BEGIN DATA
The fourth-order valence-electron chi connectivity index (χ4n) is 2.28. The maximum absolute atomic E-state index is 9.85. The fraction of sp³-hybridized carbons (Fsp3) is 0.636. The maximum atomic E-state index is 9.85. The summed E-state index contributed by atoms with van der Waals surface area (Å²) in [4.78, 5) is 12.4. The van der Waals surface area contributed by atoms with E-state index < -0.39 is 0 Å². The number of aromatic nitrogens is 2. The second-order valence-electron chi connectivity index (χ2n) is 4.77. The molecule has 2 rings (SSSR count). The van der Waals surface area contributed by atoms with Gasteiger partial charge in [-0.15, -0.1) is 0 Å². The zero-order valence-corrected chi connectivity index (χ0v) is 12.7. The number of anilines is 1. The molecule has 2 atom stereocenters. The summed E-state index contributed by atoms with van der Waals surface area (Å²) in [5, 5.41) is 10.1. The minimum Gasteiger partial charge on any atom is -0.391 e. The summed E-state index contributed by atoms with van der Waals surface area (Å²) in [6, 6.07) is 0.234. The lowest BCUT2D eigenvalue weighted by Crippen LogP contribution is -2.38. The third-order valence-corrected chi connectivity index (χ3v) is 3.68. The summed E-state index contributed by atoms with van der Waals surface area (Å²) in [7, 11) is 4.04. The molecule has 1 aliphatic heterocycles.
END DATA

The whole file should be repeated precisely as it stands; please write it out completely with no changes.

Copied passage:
The fourth-order valence-electron chi connectivity index (χ4n) is 2.28. The maximum absolute atomic E-state index is 9.85. The fraction of sp³-hybridized carbons (Fsp3) is 0.636. The maximum atomic E-state index is 9.85. The summed E-state index contributed by atoms with van der Waals surface area (Å²) in [4.78, 5) is 12.4. The van der Waals surface area contributed by atoms with E-state index < -0.39 is 0 Å². The number of aromatic nitrogens is 2. The second-order valence-electron chi connectivity index (χ2n) is 4.77. The molecule has 2 rings (SSSR count). The van der Waals surface area contributed by atoms with Gasteiger partial charge in [-0.15, -0.1) is 0 Å². The zero-order valence-corrected chi connectivity index (χ0v) is 12.7. The number of anilines is 1. The molecule has 2 atom stereocenters. The summed E-state index contributed by atoms with van der Waals surface area (Å²) in [5, 5.41) is 10.1. The minimum Gasteiger partial charge on any atom is -0.391 e. The summed E-state index contributed by atoms with van der Waals surface area (Å²) in [6, 6.07) is 0.234. The lowest BCUT2D eigenvalue weighted by Crippen LogP contribution is -2.38. The third-order valence-corrected chi connectivity index (χ3v) is 3.68. The summed E-state index contributed by atoms with van der Waals surface area (Å²) in [7, 11) is 4.04. The molecule has 1 aliphatic heterocycles.